One important focus of this special issue is practical ethical issues to consider in the context of digital health environments. For instance, how do people negotiate their online presence as either a private or public space, and how to researchers endeavour to protect privacy when so much data is public and searchable? Quoting a tweet from a user group may not be possible to do while also protecting anonymity, since that tweet may be searchable. Alternatively, the process of obtaining consent from research informants may require a different approach in digital health environments. Such questions point to the contextual and processual nature of issues like ‘anonymity’ and the accompanying criteria we used to judge this.

In general, the capacity to protect informants in the course of digital health sociology may be less achievable for the researcher, requiring different approaches and expertise from institutional ethical committees when approving research protocols. Indeed, in many cases, the genuine identity of informants may not even be known. Equally, the global nature of the web may require a more universal ethical model for research, which is also sensitive to differing legal principles and precedents. For instance, researchers may need to consider the implications of publishing research that draws data from environments, where their access is enabled by their own membership, as there may be legal conditions around their access which place limits on their activity within it. This is especially important to take on board, since many platforms aim to sell the data generated by users and findings from it in order to function. With research on health, this may be additionally complicated given the sensitivity of the data sought.

In these respects, whilst there are crucial differences between ‘netnographies’ (Kovinets 2010) of health communities online and offline sociology of health, which requires careful consideration, there are also differences to consider across the broad spectrum of digital platforms which would not be adequately captured by a methodological distinction grounded in dichotomous assumptions about life on or offline virtual. The papers in this special issue speak to a range of salient issues arising through the utilisation of different platforms and devices such as blog, wearable technologies, websites, social media spaces, directing our attention to their specific challenges.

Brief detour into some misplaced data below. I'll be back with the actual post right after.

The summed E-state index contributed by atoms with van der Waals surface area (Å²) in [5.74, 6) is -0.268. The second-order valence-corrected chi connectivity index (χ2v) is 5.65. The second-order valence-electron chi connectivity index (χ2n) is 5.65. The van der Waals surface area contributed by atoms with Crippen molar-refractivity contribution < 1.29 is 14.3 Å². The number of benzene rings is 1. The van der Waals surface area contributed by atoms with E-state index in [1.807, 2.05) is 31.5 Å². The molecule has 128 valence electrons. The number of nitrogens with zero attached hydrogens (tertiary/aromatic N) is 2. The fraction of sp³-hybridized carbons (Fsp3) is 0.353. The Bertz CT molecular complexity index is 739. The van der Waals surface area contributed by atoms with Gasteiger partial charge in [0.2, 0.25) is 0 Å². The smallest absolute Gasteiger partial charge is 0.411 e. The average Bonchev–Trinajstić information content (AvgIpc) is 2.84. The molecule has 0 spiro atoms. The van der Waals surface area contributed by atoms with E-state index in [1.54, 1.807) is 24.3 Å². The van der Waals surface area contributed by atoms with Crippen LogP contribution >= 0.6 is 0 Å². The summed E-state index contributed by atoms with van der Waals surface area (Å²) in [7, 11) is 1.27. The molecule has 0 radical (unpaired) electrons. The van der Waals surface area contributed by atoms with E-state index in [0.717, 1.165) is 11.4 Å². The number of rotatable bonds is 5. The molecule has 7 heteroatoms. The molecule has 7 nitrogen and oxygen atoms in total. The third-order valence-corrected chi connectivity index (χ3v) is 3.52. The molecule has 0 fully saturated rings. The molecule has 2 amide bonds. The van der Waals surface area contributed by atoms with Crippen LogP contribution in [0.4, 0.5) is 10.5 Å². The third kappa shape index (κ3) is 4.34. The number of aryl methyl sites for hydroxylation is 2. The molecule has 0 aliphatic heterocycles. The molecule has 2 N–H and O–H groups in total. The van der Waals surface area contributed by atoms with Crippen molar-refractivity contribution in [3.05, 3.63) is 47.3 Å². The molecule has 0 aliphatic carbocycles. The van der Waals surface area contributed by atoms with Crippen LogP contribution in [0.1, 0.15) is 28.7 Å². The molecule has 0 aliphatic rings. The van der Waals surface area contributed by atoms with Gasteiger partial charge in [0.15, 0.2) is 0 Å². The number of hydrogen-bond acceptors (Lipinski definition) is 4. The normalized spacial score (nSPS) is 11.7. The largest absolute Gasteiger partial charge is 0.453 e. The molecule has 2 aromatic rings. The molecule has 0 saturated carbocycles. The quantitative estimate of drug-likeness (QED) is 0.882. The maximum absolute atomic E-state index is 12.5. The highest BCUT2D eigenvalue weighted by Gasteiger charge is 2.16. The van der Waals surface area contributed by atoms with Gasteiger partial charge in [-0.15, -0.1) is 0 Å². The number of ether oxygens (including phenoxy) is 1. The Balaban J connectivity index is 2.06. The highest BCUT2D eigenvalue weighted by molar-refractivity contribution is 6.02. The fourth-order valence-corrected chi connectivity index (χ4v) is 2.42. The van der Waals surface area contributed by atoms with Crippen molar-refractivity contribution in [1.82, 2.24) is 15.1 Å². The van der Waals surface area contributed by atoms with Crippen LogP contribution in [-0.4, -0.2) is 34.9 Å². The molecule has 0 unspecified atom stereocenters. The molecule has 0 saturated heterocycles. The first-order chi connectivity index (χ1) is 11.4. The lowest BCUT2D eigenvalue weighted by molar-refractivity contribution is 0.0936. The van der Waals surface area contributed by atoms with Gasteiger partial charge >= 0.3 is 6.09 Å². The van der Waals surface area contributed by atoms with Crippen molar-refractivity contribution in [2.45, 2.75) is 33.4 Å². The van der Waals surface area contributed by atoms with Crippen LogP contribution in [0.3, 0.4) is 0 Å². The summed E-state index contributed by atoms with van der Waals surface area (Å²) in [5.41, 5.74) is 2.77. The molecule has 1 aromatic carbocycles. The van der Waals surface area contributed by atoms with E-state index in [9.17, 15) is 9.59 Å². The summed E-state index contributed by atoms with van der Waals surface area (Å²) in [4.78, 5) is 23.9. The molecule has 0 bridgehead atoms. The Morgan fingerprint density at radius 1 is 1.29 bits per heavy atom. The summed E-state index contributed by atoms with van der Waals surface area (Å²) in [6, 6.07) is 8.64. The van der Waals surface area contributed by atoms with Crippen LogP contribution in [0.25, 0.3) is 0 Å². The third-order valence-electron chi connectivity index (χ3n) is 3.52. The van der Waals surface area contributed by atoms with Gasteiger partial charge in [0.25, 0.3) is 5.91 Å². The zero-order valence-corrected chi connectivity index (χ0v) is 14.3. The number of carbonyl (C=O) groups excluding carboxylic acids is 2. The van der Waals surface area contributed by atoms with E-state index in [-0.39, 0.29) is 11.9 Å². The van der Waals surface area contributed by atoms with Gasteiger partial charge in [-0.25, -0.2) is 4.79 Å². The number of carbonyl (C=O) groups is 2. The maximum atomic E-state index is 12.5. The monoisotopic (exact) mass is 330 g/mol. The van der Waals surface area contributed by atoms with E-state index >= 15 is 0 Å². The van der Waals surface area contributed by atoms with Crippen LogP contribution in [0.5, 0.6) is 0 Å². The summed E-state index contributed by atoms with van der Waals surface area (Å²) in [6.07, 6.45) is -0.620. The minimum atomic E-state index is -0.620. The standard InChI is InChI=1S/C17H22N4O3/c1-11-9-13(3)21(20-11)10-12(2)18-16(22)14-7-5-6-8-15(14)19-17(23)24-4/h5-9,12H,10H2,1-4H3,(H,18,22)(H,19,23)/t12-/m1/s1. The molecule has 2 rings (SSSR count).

Critical approaches and analyses of health bring to the fore judgement criteria that implore us to ask questions about how research into digital health benefits the communities it studies. Arguably, the more direct means of communication with informants allows a different standard of best practice for undertaking activities that can feed into the communities that are studied. Thus, researchers must think about how else they may relate their insights to digital communities after their research has concluded. Rupert et al (2013: 22) recommend an approach that is ‘alive to the ways in which digital devices are simultaneously shaped by social worlds, and can in turn become agents that shape those worlds’. In this vein, there is a need for research to explore individual experiences of mobile digital technologies, particular in terms of how they contribute to ‘embodiment, selfhood and social relationships’ (Lupton, 2012: 229).

The papers within this issue similarly concern themselves with the bidirectional nature of digital health sociology by exploring ‘the implications of digital devices and data for reassembling social science methods or […] social science apparatus’. In sum, it is likely that the sociology of health will become further focused on digital research methods in the future, as more of our interactions with health and health systems are played out online. Indeed, the coming ‘Internet of Things’ urges researchers to think about the multiple connectivities that will become constitutive of society in the future, as more and more systems speak to each other via digital interfaces.